Dengue fever in Costa Rica?

Get full access to Outside Learn, our online education hub featuring in-depth fitness, nutrition, and adventure courses and more than 2,000 instructional videos when you sign up for Outside+.

Week of September 28-October 5, 1995

Rock climbing in Thailand
Why the Caymans still rule the world of scuba
Dengue fever in Costa Rica?
Whitewater canoeing in Manitoba
Kentucky’s gorgeous Red River Gorge
Tennessee’s best backpacking getaway

Dengue fever in Costa Rica?
Q: I’d like to go to Costa Rica, but the U.S. State Department report claims that thousands of cases of Dengue fever have been reported on both coasts recently. None of the travel medicine sites (Stanford University, University of Wisconsin) or the CDC corroborate
that Costa Rica poses such a risk. There is a variant, called Dengue Hemorraghic Fever, which is quite rare. Is this a real risk if one goes with a well-known and qualified travel outfitter? Thanks.
Sunnyvale, CA

A: Recent epidemics of dengue or “breakbone” fever have occurred in Belize, El Salvador, Guatemala, Honduras, Mexico, and Nicaragua, and thousands of cases of dengue have been reported in Costa Rica since 1993. Except during periods of epidemic, however, there is only a low risk for travelers to pick up the fever.

A viral infection, dengue is spread by the bite of the Aedes mosquito and results in a sudden onset of flu-like symptoms such as high fever, headaches, and a rash. The mosquitoes are most active around dawn and dusk, and reside particularly in populated areas of the tropics and subtropics, although they are rarely found at elevations above 4,000 feet. A more severe version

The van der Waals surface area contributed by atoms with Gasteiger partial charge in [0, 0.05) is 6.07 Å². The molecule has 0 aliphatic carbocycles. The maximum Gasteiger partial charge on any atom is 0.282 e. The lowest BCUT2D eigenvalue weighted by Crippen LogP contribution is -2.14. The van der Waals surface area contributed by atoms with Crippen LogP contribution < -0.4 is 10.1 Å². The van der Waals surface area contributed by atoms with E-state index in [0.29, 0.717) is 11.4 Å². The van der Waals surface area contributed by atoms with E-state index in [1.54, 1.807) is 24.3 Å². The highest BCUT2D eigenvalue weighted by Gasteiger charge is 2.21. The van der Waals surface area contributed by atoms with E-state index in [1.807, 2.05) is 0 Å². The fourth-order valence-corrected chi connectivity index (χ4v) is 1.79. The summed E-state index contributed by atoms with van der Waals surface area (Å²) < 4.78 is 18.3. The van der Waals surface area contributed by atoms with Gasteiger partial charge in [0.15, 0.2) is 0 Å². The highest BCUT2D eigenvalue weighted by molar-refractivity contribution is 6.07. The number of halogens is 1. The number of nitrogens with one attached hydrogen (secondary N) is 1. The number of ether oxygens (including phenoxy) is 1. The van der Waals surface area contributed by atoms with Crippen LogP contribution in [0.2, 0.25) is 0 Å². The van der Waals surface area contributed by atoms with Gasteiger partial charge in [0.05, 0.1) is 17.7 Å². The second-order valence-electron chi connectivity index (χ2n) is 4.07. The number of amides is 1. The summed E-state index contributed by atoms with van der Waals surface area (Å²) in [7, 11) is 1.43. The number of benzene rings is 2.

of dengue, dengue hemorrhagic fever, is extremely rare among travelers.

Take some simple precautions to lessen the already remote chance of picking up the disease: As epidemics usually occur during and immediately after the rainy season, which begins in May and runs through November, limit your travel during this season. Douse yourself with bug repellent to prevent mosquito bites, and, as a general rule, always pay attention to the quality of
your drinking water and food.

To help ease your mind, know that Costa Rica Experts, 800-837-9046, which sends four to five thousand tourists to Costa Rica each year, has never had any of their clients pick up dengue, even though most of their trips are individually tailored and send people off the beaten path. The Centers for Disease Control and Prevention, 404-332-4559, and the U.S. Department of State
Worldwide Travel Advisory, 202-647-5225, provide the most updated information on the risk in individual countries.

The Q&A archives | Ask the travel expert

©2000, Mariah Media Inc.

promo logo